Offhand shooting is an entire life's work. It is, in my opinion, best approached with a little reverence and enjoyed as a process and art rather than seeking a particular result on a particular schedule.

    If you'd like to talk more about shooting this way, I'd ruther chat on the phone, or at a class you attend. Too much to type.

    -Nate
    President's Hundred
    A2 Service Rifle High Master XC
    Distinguished Rifleman
    1,000 yd A2 Service Rifle Expert
    Incessant Tinkerer

  5. #5
    Plinker drhoades83's Avatar

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    Quote Originally Posted by MCgrease08 View Post

    I highly recommend taking a Revere's Riders basic rifle class. You will learn the proper fundamentals related to manipulating the rifle, shooting positions, proper sight picture, natural point of aim, breathing and calling shots.

    https://www.reveresriders.org
    I will be attending their carbine class on Dec 8

    Sent from my E6810 using Tapatalk
    "You only get smarter by playing a smarter opponent"-Fundamentals of chess 1883

  6. #6
    Plinker drhoades83's Avatar

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    Quote Originally Posted by natdscott View Post
    Historically, to be considered "above average" on your feet, being able to place all your rounds into 3-5 MOA is probably about the standard.

    An offhand group the size of your fist at 100 yards is not easy, has never ever been easy, and will not be anytime soon. It's one of the most enduring struggles in all of marksmanship.

    You're doing the right things with the right mentality, but I will somewhat cautiously suggest that you might not have the right coaches.

    These days, it is, in my observation, a very rare coach indeed that has the knowledge to get you to that level with the offhand position.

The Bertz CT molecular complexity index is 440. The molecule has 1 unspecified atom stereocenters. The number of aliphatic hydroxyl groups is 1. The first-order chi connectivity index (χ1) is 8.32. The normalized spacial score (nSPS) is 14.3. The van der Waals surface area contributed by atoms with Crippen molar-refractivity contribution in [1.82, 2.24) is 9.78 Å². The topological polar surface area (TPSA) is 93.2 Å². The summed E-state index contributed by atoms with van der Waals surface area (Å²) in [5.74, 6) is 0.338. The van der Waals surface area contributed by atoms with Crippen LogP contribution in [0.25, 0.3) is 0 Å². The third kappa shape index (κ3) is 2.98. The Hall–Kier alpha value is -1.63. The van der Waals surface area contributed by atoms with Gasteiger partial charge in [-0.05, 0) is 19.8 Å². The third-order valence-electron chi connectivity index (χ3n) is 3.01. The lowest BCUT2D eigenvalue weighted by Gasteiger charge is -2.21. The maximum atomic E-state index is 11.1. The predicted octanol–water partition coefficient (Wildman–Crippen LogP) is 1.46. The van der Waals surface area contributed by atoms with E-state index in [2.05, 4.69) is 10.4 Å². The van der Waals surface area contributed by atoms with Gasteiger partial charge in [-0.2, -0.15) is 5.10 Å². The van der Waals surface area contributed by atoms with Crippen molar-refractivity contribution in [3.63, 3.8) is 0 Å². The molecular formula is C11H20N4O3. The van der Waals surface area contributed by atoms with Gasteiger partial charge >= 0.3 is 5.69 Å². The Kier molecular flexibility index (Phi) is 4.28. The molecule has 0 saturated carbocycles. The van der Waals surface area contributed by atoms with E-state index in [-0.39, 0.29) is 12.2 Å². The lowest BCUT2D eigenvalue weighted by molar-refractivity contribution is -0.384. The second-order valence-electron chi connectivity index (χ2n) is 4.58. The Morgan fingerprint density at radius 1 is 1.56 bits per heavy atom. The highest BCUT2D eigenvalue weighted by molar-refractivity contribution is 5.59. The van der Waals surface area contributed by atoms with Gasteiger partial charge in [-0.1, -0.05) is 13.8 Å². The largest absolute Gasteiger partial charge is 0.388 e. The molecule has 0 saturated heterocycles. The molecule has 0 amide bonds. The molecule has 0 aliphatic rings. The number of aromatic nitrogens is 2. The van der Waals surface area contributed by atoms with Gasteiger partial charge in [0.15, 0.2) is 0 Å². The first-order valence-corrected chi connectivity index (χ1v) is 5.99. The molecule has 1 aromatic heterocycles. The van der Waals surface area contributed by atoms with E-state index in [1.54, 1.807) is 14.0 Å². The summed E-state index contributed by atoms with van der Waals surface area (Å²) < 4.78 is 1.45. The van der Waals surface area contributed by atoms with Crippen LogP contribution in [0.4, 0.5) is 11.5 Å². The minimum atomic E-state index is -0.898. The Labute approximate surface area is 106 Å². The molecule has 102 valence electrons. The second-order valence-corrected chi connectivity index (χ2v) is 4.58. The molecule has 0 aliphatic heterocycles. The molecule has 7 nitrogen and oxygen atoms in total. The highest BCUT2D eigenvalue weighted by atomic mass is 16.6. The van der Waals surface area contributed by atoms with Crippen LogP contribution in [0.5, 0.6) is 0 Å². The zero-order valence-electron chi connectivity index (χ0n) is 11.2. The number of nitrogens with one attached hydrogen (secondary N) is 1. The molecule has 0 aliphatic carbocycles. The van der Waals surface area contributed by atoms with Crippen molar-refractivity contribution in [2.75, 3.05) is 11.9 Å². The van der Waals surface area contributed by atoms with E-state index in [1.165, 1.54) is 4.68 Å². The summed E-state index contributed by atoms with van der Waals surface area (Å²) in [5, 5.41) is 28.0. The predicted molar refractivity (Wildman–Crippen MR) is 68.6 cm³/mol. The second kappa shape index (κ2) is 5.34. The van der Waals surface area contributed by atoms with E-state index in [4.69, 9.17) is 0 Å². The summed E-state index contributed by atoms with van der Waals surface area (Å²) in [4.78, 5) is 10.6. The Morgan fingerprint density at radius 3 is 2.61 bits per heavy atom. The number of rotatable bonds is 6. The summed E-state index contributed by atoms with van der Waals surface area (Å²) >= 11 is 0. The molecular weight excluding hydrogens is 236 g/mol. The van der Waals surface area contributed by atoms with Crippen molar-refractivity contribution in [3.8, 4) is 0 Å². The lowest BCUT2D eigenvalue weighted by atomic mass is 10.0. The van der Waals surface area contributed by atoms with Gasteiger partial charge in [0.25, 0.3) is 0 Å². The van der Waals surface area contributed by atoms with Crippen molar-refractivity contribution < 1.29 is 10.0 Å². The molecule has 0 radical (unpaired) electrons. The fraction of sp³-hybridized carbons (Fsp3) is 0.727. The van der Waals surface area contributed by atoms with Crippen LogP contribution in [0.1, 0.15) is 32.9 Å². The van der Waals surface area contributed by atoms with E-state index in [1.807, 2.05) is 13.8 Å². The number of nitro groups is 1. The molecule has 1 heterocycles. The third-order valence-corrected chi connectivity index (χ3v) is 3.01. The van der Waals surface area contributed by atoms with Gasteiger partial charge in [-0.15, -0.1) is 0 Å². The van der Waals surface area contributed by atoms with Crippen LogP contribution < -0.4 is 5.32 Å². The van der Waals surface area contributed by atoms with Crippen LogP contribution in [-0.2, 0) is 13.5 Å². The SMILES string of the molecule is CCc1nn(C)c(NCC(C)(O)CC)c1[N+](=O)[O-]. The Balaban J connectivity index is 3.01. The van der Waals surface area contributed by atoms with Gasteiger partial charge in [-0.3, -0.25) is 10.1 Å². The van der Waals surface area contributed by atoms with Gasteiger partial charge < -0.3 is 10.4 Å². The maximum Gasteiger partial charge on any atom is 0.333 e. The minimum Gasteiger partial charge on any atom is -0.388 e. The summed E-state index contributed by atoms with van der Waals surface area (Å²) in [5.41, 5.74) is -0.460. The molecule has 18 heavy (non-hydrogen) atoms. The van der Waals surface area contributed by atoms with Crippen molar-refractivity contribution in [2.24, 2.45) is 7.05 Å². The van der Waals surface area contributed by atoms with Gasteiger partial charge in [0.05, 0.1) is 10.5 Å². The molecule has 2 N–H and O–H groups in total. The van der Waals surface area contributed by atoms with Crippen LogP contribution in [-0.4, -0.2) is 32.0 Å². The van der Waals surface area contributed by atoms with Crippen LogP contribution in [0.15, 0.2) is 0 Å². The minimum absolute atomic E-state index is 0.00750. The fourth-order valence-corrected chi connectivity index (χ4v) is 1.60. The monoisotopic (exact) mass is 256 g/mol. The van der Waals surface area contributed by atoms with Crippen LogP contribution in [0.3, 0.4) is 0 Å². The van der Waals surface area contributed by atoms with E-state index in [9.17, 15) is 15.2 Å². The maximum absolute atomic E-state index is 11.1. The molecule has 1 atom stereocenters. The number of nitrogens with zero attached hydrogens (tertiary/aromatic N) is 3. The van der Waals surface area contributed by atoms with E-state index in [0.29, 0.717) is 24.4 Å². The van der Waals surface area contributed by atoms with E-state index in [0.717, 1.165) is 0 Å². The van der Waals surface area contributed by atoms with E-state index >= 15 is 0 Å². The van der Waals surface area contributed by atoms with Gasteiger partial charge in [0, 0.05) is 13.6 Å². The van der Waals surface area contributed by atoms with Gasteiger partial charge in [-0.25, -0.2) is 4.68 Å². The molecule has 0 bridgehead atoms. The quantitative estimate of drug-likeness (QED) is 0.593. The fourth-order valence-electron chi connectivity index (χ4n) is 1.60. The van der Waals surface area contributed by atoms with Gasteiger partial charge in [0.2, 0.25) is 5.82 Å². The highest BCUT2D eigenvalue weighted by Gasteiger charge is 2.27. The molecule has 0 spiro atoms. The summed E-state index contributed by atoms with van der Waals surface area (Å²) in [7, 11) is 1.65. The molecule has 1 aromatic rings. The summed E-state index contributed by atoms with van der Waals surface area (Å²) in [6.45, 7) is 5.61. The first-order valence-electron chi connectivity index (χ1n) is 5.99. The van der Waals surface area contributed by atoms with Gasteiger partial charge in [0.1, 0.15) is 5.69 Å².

Of all the shooting I do, I am proudest of my ability--hard won--to stand on two feet and deliver a round on target. I'm proud of it because it's hard, and I have had to work my ass off to get to where I am, which, though not nearly as far as I want to BE, is a fur piece from where I was. The only thing I could get happier about is if I could figger out how to completely let go and shoot just for me...I'm working on that.

    Offhand shooting is an entire life's work. It is, in my opinion, best approached with a little reverence and enjoyed as a process and art rather than seeking a particular result on a particular schedule.

    If you'd like to talk more about shooting this way, I'd ruther chat on the phone, or at a class you attend. Too much to type.

    -Nate
    Sage advice, thank you. I have no particular schedule as I am usually a busy person. I intend on a lifelong journey of honing skill. But I get out as often as my time allows. Just trying to lay a foundation I can build upon, and ultimately pass to my children. I've been working primarily on pistol skills lately and need to get into more rifle related works outside of my usual hunting and target shooting.